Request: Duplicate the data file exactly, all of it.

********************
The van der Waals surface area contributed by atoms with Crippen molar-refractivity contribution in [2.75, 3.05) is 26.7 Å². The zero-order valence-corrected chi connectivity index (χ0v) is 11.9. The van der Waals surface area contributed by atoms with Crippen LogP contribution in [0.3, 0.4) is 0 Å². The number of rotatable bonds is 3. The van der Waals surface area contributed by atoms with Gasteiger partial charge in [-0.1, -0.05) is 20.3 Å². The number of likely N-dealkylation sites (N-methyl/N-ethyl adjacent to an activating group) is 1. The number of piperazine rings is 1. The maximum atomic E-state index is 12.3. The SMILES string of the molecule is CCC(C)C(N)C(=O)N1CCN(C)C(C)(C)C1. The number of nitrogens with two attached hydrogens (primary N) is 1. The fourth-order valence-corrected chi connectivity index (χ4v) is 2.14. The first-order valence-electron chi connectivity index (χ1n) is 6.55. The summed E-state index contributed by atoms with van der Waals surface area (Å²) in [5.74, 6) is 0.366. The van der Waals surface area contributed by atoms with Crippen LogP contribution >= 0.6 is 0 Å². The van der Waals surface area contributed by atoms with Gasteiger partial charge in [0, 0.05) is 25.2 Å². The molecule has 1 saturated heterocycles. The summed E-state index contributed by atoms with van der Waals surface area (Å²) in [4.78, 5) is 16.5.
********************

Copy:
The van der Waals surface area contributed by atoms with Crippen molar-refractivity contribution in [2.75, 3.05) is 26.7 Å². The zero-order valence-corrected chi connectivity index (χ0v) is 11.9. The van der Waals surface area contributed by atoms with Crippen LogP contribution in [0.3, 0.4) is 0 Å². The number of rotatable bonds is 3. The van der Waals surface area contributed by atoms with Gasteiger partial charge in [-0.1, -0.05) is 20.3 Å². The number of likely N-dealkylation sites (N-methyl/N-ethyl adjacent to an activating group) is 1. The number of piperazine rings is 1. The maximum atomic E-state index is 12.3. The SMILES string of the molecule is CCC(C)C(N)C(=O)N1CCN(C)C(C)(C)C1. The number of nitrogens with two attached hydrogens (primary N) is 1. The fourth-order valence-corrected chi connectivity index (χ4v) is 2.14. The first-order valence-electron chi connectivity index (χ1n) is 6.55. The summed E-state index contributed by atoms with van der Waals surface area (Å²) in [5.74, 6) is 0.366. The van der Waals surface area contributed by atoms with Crippen LogP contribution >= 0.6 is 0 Å². The van der Waals surface area contributed by atoms with Gasteiger partial charge in [0, 0.05) is 25.2 Å². The molecule has 1 saturated heterocycles. The summed E-state index contributed by atoms with van der Waals surface area (Å²) in [4.78, 5) is 16.5.